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This is an interview test, which has been done.

Which of the following statements accurately describe unary operator overloading in C++?

A. A unary operator can be overloaded with one parameter when the operator function is a class member.

B. A unary operator can be overloaded with one parameter when the operator function is free standing function (not a class member).

C. A unary operator can only be overloaded if the operator function is a class member.

D. A unary operator can be overloaded with no parameters when the operator function is a class member.

E. A unary operator can be overloaded with no parameters when the operator function is a free standing function (not a class member).

I choose A and B. Was I correct?

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B and D are correct I think. But I believe it's not a real question... Ok, it might be a real question, but the answer is trivial and can be found by simple googling 'unary operator overaloading c++'. –  a1ex07 Nov 14 '11 at 0:34
    
... with the exception of the ++ and -- unary operators that can be either in prefix or postfix position. To distinguish, the postfix position accept an extra integer parameter, that is in effect not used by C++ –  PierreBdR Nov 14 '11 at 0:43

3 Answers 3

up vote 3 down vote accepted

From the standard 13.5.1 Unary Operators:

A prefix unary operator shall be implemented by a non-static member function (9.3) with no parameters or a non-member function with one parameter.

Thus B and D are correct answers.

A is also technically a correct answer, since the postfix operators (++ and --) take a dummy int as a parameter. But I don't think that's what's meant by the question. Anyway I think this ambiguity makes it a bad (interview) question.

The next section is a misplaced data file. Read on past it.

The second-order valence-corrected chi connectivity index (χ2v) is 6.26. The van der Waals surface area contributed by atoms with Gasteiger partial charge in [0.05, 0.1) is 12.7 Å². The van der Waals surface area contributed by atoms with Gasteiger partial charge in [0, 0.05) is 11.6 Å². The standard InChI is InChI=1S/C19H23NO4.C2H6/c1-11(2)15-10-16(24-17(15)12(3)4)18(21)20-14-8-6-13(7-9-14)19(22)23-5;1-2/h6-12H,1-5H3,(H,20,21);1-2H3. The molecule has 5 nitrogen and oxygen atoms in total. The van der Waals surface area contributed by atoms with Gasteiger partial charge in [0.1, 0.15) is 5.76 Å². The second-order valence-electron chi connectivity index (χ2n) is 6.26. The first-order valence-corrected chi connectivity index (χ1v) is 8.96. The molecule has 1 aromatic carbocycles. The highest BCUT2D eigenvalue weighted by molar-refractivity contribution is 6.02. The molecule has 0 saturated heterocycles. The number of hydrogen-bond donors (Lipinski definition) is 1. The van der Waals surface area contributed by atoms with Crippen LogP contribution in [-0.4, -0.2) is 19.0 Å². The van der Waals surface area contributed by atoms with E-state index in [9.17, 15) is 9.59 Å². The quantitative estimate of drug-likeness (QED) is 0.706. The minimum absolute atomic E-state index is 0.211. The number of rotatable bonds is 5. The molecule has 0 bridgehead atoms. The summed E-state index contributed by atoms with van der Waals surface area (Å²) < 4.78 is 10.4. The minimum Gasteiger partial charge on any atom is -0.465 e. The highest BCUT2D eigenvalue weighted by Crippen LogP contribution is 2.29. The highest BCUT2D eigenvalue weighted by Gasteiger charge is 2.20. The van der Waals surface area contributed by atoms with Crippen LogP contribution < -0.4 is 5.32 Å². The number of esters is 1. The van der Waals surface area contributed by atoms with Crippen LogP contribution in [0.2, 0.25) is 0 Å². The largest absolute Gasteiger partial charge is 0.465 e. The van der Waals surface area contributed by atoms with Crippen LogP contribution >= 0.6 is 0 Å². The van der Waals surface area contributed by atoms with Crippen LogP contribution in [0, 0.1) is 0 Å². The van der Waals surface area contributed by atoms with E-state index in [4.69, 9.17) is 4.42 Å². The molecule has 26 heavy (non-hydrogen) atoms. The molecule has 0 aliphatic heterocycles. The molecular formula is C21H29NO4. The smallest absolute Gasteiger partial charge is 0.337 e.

Examples from http://publib.boulder.ibm.com/infocenter/comphelp/v8v101/index.jsp?topic=%2Fcom.ibm.xlcpp8a.doc%2Flanguage%2Fref%2Fcplr323.htm :

#include <iostream>
using namespace std;

struct X { };

// B-example
void operator!(X) {
    cout << "void operator!(X)" << endl;
}

struct Y {
    // D-example
    void operator!() {
        cout << "void Y::operator!()" << endl;
    }
};

int main() {
    X ox; Y oy;
    !ox;
    !oy;
}
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Not entirely. When the operator is unary and a member function, it takes no arguments (because the argument is implicit, in form of this). The only exception are postfix operators, which take additional unused argument for disambiguation.

struct foo {
    int operator-() const { return 42; }
};
int operator+(const foo& x) { return 69; }

int main() {
    foo f;
    std::cout << +f << std::endl;
    std::cout << -f << std::endl;
    return 0;
}
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1  
What about unary post-fix ++? –  Kerrek SB Nov 14 '11 at 0:38
1  
post-increment and post-decrement take a dummy parameter, and they are unary. –  Nate Nov 14 '11 at 0:38
    
I was just about to say what @Kerrek said! –  Oliver Charlesworth Nov 14 '11 at 0:38
    
@Nate: I think "Unary Dummy" may well be my next internet nickname! –  Kerrek SB Nov 14 '11 at 0:39
1  
@KerrekSB: That would make your dopefish an ever more appropriate avatar. –  Nate Nov 14 '11 at 0:46

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